runtime function specialization
runtime code generation
generic programming techniques
automatic program generation
concurrent/parallel program execution
functional programming and embedded systems
functional programming and web applications
functional programming and security
novel memory management techniques
runtime profiling and performance measurements
debugging and tracing
virtual/abstract machine architectures
validation and verification of functional programs
tools and programming techniques
industrial applications of functional programming
Prospective authors are encouraged to submit papers or extended abstracts to be published in the draft proceedings and to present them at the symposium. All contributions must be written in English, and should conform to the Springer-Verlag LNCS series format, and typically not exceed 16 pages. SIGPLAN double-column formatting will also be accepted for the draft proceedings only. The draft proceedings will appear as a technical report of the Department of Electrical Engineering and Computer Science of the University of Kansas.
(We are more liberal with the draft proceedings, also accepting (for example) longer papers or SIGPLAN 2 column 12 page papers. For other formats contact the chair. For the consideration for the final proceedings, the 16 page LNCS format is required.)
Here is a link to the LNCS guide for authors
Here is a link to easychair.org, for uploading papers.
Peter Landin Prize
The Peter Landin Prize is awarded to the best paper presented at the symposium every year. The honored article is selected by the program committee based on the submissions received for the formal review process. The prize carries a cash award equivalent to 150 Euros.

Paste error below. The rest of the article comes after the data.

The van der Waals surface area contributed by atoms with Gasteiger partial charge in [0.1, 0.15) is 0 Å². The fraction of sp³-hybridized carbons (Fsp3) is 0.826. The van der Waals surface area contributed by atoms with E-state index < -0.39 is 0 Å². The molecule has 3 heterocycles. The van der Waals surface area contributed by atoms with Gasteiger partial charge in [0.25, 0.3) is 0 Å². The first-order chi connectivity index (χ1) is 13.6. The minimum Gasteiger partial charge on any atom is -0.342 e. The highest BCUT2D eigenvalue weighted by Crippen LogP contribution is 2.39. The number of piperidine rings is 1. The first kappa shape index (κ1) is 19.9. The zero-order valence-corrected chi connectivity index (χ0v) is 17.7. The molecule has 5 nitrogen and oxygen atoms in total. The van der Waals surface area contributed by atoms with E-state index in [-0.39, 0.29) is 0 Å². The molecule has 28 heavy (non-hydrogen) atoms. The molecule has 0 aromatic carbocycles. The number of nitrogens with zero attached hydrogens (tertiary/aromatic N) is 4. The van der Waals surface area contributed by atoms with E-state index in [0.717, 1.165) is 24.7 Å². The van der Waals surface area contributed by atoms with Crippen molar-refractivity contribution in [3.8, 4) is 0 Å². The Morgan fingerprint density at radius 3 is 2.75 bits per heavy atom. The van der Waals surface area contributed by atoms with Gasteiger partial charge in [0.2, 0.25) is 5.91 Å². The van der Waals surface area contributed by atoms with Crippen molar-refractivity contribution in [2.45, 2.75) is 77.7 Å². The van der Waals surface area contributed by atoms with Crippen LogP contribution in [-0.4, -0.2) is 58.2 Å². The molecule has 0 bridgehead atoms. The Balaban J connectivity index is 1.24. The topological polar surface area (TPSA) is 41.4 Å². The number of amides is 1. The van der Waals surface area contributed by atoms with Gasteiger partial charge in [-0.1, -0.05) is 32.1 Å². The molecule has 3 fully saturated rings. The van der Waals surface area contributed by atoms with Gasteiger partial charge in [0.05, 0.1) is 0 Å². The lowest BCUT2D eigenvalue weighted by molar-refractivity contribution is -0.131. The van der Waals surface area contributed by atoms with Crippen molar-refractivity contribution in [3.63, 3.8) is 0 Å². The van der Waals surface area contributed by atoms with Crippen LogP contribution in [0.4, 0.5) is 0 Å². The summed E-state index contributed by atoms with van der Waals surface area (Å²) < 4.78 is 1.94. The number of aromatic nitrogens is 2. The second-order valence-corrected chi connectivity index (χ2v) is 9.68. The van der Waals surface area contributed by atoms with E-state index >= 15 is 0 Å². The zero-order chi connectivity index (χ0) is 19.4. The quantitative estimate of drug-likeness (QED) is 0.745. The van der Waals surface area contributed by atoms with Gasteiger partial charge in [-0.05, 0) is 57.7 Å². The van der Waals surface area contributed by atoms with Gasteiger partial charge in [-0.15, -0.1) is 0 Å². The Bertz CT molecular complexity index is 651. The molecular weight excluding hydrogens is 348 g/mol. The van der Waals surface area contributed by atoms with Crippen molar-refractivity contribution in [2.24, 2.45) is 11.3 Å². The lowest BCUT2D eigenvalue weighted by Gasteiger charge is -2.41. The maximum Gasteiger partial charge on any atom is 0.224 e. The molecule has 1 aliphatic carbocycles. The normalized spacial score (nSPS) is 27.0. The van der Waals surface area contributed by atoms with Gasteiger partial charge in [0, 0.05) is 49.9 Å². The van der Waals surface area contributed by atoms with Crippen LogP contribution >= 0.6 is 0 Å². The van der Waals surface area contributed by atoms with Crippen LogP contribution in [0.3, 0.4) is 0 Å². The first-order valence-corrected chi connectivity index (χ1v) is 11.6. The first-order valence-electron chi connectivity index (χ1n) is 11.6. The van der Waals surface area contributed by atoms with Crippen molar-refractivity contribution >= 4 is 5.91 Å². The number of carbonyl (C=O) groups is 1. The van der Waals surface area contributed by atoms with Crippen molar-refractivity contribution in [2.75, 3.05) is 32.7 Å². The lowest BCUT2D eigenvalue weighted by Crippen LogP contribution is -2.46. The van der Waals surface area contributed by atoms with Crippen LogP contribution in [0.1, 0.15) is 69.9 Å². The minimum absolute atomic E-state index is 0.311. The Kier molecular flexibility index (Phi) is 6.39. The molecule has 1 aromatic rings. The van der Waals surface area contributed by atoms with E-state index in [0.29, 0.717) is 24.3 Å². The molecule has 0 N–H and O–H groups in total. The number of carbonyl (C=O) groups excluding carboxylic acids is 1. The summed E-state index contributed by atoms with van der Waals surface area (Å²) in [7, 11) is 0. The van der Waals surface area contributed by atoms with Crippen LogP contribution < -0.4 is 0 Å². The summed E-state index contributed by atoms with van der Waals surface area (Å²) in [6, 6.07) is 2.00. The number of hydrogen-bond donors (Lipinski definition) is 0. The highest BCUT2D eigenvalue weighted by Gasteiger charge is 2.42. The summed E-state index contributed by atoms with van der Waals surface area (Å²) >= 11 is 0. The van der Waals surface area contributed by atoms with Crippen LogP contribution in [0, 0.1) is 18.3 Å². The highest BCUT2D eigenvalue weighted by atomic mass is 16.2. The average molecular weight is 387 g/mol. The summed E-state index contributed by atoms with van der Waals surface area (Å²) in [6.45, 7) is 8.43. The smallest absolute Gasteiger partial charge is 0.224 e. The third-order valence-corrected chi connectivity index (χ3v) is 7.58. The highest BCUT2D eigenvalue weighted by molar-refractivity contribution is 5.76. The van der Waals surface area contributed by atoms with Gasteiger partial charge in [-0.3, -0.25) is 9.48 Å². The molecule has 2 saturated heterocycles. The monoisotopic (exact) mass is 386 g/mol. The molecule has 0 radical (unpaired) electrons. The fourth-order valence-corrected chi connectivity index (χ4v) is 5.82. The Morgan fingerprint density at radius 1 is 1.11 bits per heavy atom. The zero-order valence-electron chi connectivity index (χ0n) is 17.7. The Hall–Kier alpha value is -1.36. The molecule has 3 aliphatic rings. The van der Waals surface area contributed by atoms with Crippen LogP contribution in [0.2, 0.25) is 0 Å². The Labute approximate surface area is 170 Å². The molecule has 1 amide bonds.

- Presentation submission:
August 15th, 2011(extended to Aug 31st)
- Notification of acceptance:
August 19th, 2011(within 24 hours of submission)
- Early registration deadline:
September 2nd(extended to September 16th, 2011)
- IFL 2011 Symposium: October 3-5, 2011
- Submission for (post) review process: November 30th, 2011
- Notification Accept/Reject: February 7th, 2012
- Camera ready version: March 16th, 2012
Torben Amtoft, Kansas State University
Francesco Cesarini, Erlang Solutions Ltd
Olaf Chitil, University of Kent
Eelco Dolstra, Delft University of Technology
Martin Erwig, Oregon State University
Andy Gill, University of Kansas (Chair)
Alwyn Goodloe, NASA
Jurriaan Hage, Utrecht University
Kevin Hammond, University of St. Andrews
Bill Harrison, University of Missouri
Ralf Hinze, Oxford University/Universität Bonn
James Hook, Portland State University
Garrin Kimmell, University of Iowa
Andres Löh, Well-Typed LLP
Rita Loogen, Philipps-University Marburg
Neil Mitchell, Standard Chartered
Rex Page, Oklahoma University
Rinus Plasmeijer, Radboud University Nijmegen
Sven-Bodo Scholz, University of Hertfordshire
Mary Sheeran, Chalmers
Satnam Singh, Microsoft Research
Walid Taha, Halmstad University
Simon Thompson, University of Kent
Geoffrey Washburn, LogicBlox